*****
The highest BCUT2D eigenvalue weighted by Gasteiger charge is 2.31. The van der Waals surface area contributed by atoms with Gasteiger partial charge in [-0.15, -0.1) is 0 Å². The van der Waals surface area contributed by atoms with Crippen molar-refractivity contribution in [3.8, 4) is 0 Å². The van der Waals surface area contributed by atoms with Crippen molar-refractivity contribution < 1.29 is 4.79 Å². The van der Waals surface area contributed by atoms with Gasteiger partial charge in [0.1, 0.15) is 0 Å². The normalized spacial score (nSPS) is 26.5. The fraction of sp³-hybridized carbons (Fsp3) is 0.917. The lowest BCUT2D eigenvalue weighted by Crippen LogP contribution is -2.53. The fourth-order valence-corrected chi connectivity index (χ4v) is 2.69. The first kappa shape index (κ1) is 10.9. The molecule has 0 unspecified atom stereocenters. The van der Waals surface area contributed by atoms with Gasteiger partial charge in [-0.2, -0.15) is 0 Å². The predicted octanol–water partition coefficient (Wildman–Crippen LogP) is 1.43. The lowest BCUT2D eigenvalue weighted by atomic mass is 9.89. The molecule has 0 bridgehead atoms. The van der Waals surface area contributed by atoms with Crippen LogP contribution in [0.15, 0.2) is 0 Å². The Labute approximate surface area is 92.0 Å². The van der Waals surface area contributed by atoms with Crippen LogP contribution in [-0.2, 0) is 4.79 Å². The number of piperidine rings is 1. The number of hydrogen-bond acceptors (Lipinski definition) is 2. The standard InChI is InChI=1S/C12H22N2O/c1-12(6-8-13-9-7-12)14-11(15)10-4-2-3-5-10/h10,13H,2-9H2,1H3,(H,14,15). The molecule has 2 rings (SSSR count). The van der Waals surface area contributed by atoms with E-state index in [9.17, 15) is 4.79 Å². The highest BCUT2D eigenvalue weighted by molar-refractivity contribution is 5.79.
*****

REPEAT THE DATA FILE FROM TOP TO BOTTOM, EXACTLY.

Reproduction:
The highest BCUT2D eigenvalue weighted by Gasteiger charge is 2.31. The van der Waals surface area contributed by atoms with Gasteiger partial charge in [-0.15, -0.1) is 0 Å². The van der Waals surface area contributed by atoms with Crippen molar-refractivity contribution in [3.8, 4) is 0 Å². The van der Waals surface area contributed by atoms with Crippen molar-refractivity contribution < 1.29 is 4.79 Å². The van der Waals surface area contributed by atoms with Gasteiger partial charge in [0.1, 0.15) is 0 Å². The normalized spacial score (nSPS) is 26.5. The fraction of sp³-hybridized carbons (Fsp3) is 0.917. The lowest BCUT2D eigenvalue weighted by Crippen LogP contribution is -2.53. The fourth-order valence-corrected chi connectivity index (χ4v) is 2.69. The first kappa shape index (κ1) is 10.9. The molecule has 0 unspecified atom stereocenters. The van der Waals surface area contributed by atoms with Gasteiger partial charge in [-0.2, -0.15) is 0 Å². The predicted octanol–water partition coefficient (Wildman–Crippen LogP) is 1.43. The lowest BCUT2D eigenvalue weighted by atomic mass is 9.89. The molecule has 0 bridgehead atoms. The van der Waals surface area contributed by atoms with Crippen LogP contribution in [0.15, 0.2) is 0 Å². The Labute approximate surface area is 92.0 Å². The van der Waals surface area contributed by atoms with Crippen LogP contribution in [-0.2, 0) is 4.79 Å². The number of piperidine rings is 1. The number of hydrogen-bond acceptors (Lipinski definition) is 2. The standard InChI is InChI=1S/C12H22N2O/c1-12(6-8-13-9-7-12)14-11(15)10-4-2-3-5-10/h10,13H,2-9H2,1H3,(H,14,15). The molecule has 2 rings (SSSR count). The van der Waals surface area contributed by atoms with E-state index in [9.17, 15) is 4.79 Å². The highest BCUT2D eigenvalue weighted by molar-refractivity contribution is 5.79.